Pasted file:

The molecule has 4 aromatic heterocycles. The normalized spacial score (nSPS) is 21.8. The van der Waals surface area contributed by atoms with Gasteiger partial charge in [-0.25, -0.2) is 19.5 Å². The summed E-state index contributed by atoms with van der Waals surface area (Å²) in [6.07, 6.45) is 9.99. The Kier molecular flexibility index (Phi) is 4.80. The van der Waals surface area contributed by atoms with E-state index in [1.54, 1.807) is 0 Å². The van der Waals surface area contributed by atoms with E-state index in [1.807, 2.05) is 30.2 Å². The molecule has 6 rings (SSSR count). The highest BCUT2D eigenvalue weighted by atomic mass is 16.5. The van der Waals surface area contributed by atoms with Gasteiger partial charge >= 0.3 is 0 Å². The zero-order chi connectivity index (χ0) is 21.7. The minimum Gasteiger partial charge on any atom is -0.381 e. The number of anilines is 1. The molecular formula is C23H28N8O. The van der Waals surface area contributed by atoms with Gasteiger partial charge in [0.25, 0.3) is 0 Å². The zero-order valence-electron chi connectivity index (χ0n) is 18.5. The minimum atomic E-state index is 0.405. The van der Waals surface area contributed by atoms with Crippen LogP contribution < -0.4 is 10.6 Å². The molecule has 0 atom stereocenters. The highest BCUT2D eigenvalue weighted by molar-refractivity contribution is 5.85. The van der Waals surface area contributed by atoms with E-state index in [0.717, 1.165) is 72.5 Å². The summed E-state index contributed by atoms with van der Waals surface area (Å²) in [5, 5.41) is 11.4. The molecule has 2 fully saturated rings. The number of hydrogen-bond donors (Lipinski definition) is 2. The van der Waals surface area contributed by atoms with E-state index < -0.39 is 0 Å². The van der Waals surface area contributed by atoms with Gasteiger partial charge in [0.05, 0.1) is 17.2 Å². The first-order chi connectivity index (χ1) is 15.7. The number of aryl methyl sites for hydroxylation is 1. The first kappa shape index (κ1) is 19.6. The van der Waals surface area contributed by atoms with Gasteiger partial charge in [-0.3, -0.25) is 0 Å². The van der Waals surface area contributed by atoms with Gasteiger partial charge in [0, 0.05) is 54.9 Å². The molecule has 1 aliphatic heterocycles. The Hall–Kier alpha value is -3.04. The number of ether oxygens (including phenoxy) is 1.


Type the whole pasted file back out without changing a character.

The molecule has 4 aromatic heterocycles. The normalized spacial score (nSPS) is 21.8. The van der Waals surface area contributed by atoms with Gasteiger partial charge in [-0.25, -0.2) is 19.5 Å². The summed E-state index contributed by atoms with van der Waals surface area (Å²) in [6.07, 6.45) is 9.99. The Kier molecular flexibility index (Phi) is 4.80. The van der Waals surface area contributed by atoms with E-state index in [1.54, 1.807) is 0 Å². The van der Waals surface area contributed by atoms with E-state index in [1.807, 2.05) is 30.2 Å². The molecule has 6 rings (SSSR count). The highest BCUT2D eigenvalue weighted by atomic mass is 16.5. The van der Waals surface area contributed by atoms with Gasteiger partial charge >= 0.3 is 0 Å². The zero-order chi connectivity index (χ0) is 21.7. The minimum Gasteiger partial charge on any atom is -0.381 e. The number of anilines is 1. The molecular formula is C23H28N8O. The van der Waals surface area contributed by atoms with Gasteiger partial charge in [0.25, 0.3) is 0 Å². The zero-order valence-electron chi connectivity index (χ0n) is 18.5. The minimum atomic E-state index is 0.405. The van der Waals surface area contributed by atoms with Crippen LogP contribution < -0.4 is 10.6 Å². The molecule has 0 atom stereocenters. The highest BCUT2D eigenvalue weighted by molar-refractivity contribution is 5.85. The van der Waals surface area contributed by atoms with E-state index in [0.717, 1.165) is 72.5 Å². The summed E-state index contributed by atoms with van der Waals surface area (Å²) in [5, 5.41) is 11.4. The molecule has 2 fully saturated rings. The number of hydrogen-bond donors (Lipinski definition) is 2. The van der Waals surface area contributed by atoms with E-state index < -0.39 is 0 Å². The van der Waals surface area contributed by atoms with Gasteiger partial charge in [0.05, 0.1) is 17.2 Å². The first-order chi connectivity index (χ1) is 15.7. The number of aryl methyl sites for hydroxylation is 1. The first kappa shape index (κ1) is 19.6. The van der Waals surface area contributed by atoms with Gasteiger partial charge in [-0.3, -0.25) is 0 Å². The van der Waals surface area contributed by atoms with Gasteiger partial charge in [0, 0.05) is 54.9 Å². The molecule has 1 aliphatic heterocycles. The Hall–Kier alpha value is -3.04. The number of ether oxygens (including phenoxy) is 1.